Sweet Cher, the female near-look-a-like to Sunny, the spaniel mix male, has a condition known as ‘cherry eye‘. This is a malfunction of the third eyelid in some dogs that is easily corrected surgically. Cher hit the jackpot this week when a generous dog-lover offered to donate the money to ensure her surgery can be done SOONER rather than later.

Cher, fostered by Julie C, came from the MAS where she’d been picked up as a stray. She had a severe flea allergy that resulted in hair loss and sores on the lower half of her body. Foster Mom Julie reports that NEVER in many years of rescue she has done has she seen such a saturation of ‘flea dirt’ on a small dog. Prompt applications of Capstar and Frontline plus killed all the fleas and ticks that were chewing on this dear little girl. But, the newly spayed Cher had to wait until her surgical wound healed before she could be bathed.

With her spay stitches removed after the proper healing time, Cher was given a luxury spa bath this past weekend and clearly feels much better. Her hot spots have healed quite a bit due to the post-rescue regimen of benadryl and antibiotics. NOW we just wait for her lovely blond and white silky soft fur to grow back in as we work on our inside potty manners.

Cher is a sweet, gentle, sticks close to your side small dog that would love YOU to be her forever human. Cher will snuggle close to you and talk in low soft sounds to let you know she loves being held and touched. She does not bark at all (so far!) and gets along well with all the foster dogs and cats at HeartsHaven. She is on the website and will be at the upcoming adoption event this weekend.

Check Cher out and come meet this pretty little girl.

Ladybug ‘shows us the money’ – anonymous donor sponsors her heartworm treatment!

Ladybug, the very pretty tri-color champion counter-surfing border collie mix recently rescued by Good Dog Rescue, tested positive for heartworms.  While fatal if not treated, this parasitic infestation can be treated and Ladybug should have a complete recovery.  She’s been on the list to get into the vet who works with local area rescues on heartworm treatments.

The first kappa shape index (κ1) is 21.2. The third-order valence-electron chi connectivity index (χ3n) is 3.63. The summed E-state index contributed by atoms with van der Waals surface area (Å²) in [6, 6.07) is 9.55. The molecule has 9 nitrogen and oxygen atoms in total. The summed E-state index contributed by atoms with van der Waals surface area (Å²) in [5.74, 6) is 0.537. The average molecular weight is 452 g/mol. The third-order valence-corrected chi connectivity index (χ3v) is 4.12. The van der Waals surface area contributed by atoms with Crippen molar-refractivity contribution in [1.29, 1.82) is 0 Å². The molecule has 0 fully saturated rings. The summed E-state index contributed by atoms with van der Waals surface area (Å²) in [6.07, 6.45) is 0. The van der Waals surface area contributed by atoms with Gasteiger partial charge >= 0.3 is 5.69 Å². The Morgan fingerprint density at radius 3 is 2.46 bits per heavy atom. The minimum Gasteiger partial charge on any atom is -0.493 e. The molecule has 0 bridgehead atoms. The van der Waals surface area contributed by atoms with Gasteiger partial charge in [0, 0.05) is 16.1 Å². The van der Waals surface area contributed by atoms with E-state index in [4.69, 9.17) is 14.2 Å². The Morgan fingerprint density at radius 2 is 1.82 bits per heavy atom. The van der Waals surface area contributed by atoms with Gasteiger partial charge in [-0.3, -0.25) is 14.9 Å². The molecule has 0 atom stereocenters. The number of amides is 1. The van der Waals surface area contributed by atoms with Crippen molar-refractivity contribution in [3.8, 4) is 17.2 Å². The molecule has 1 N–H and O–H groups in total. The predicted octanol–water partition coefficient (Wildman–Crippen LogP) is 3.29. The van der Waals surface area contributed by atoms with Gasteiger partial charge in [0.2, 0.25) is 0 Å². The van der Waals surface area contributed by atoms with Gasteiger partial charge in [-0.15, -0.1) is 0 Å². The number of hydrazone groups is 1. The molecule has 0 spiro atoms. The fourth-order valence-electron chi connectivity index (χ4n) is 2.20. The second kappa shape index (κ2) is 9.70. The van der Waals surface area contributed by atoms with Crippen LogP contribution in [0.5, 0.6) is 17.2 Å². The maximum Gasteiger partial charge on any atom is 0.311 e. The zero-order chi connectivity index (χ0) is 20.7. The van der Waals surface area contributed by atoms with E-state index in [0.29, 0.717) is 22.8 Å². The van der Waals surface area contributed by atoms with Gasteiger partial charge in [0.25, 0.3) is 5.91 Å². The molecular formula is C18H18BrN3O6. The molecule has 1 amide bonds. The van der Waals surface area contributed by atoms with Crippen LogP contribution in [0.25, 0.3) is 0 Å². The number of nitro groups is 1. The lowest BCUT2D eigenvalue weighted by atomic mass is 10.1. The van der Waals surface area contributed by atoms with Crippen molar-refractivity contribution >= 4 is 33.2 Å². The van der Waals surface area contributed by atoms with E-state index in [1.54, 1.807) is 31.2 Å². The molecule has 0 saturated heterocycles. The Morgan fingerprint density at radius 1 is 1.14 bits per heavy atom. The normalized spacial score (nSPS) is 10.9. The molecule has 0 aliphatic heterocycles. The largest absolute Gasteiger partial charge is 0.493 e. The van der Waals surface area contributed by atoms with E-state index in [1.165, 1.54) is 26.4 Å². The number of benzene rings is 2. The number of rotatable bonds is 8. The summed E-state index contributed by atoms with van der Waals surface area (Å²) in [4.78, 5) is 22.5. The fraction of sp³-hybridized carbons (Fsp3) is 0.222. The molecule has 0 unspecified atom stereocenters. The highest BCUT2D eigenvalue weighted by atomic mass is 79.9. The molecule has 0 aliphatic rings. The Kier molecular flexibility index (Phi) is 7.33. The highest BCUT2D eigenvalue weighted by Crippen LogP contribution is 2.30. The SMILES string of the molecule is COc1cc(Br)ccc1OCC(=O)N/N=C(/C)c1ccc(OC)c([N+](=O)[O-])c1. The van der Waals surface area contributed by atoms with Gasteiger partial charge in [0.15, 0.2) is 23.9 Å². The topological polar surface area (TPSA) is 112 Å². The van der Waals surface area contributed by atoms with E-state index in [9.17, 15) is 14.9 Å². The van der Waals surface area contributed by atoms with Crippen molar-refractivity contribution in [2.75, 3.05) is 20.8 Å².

This is a picture of a dog’s heart infested with heartworms.  YUCKY isn’t it?

Ladybug’s foster mom noticed right away that she had a persistent ‘mouth’ (versus deep chest) cough that would not respond to cough control medicines.  Besides, Ladybug was an owner surrender and had not been to an animal shelter where she would have been exposed to kennel cough.  SO, the foster mom decided to get this pretty girl to her own vet to get her checked out.  By now, you recognize this nervous nellie foster mom is JULIE C.

Turns out, Ladybug is a special case, because even though her test shows a light positive response, in reality, her lungs are already very damaged from the deadly parasites.   Dr. McCutcheon diagnosed lung damage and added oral steroids to the antibiotic regimen that Ladybug was already following.  The lungs are so inflamed and damaged from the heartworms that Ladybug’s heartworm treatment will have to be broken into three (where it’s normally one or two) treatment sessions of 30 days each.  Now that is a severe case of this deadly parasitic disease! And, Dr. McCutcheon shared that she has a special fondness for border collie types.  I just think that Ladybug turned on that CHARM she is chock full of!

Dr. McCutcheon will recheck Ladybug’s lung next week and if she’s able, Ladybug will begin with the first of her three total treatments.  I am glad to report after 3 days of steroids, Ladybug is already coughing a lot less and should be improved enough to start her treatment next week as planned.

Ladybug wants to say thank you to the donor who loved her enough to help her get her heartworm treatment and hopes that more people will read this and choose to help other GOOD DOGS get the medical care they need.  Every donation is used 100% to provide medical care and food for all the GOOD DOGS in our foster care.